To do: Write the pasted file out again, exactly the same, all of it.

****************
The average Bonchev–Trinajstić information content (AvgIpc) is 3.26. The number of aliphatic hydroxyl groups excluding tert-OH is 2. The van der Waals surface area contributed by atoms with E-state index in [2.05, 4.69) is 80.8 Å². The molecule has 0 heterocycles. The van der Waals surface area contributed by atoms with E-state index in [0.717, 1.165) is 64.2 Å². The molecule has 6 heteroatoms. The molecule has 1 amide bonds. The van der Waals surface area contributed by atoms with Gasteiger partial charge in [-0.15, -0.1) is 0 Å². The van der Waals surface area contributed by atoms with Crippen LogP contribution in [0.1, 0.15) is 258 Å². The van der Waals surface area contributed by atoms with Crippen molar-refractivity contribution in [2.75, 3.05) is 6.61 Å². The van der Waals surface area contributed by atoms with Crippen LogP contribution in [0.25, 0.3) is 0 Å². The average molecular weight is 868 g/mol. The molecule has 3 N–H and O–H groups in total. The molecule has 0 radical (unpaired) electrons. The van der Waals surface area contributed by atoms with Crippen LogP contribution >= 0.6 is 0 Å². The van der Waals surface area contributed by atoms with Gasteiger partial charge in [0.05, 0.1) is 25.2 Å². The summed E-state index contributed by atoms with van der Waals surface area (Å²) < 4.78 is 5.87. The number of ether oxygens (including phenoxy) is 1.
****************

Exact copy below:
The average Bonchev–Trinajstić information content (AvgIpc) is 3.26. The number of aliphatic hydroxyl groups excluding tert-OH is 2. The van der Waals surface area contributed by atoms with E-state index in [2.05, 4.69) is 80.8 Å². The molecule has 0 heterocycles. The van der Waals surface area contributed by atoms with E-state index in [0.717, 1.165) is 64.2 Å². The molecule has 6 heteroatoms. The molecule has 1 amide bonds. The van der Waals surface area contributed by atoms with Gasteiger partial charge in [-0.15, -0.1) is 0 Å². The van der Waals surface area contributed by atoms with Crippen LogP contribution in [0.1, 0.15) is 258 Å². The van der Waals surface area contributed by atoms with Crippen molar-refractivity contribution in [2.75, 3.05) is 6.61 Å². The van der Waals surface area contributed by atoms with Crippen LogP contribution in [0.25, 0.3) is 0 Å². The average molecular weight is 868 g/mol. The molecule has 3 N–H and O–H groups in total. The molecule has 0 radical (unpaired) electrons. The van der Waals surface area contributed by atoms with Crippen LogP contribution >= 0.6 is 0 Å². The van der Waals surface area contributed by atoms with Gasteiger partial charge in [0.05, 0.1) is 25.2 Å². The summed E-state index contributed by atoms with van der Waals surface area (Å²) < 4.78 is 5.87. The number of ether oxygens (including phenoxy) is 1.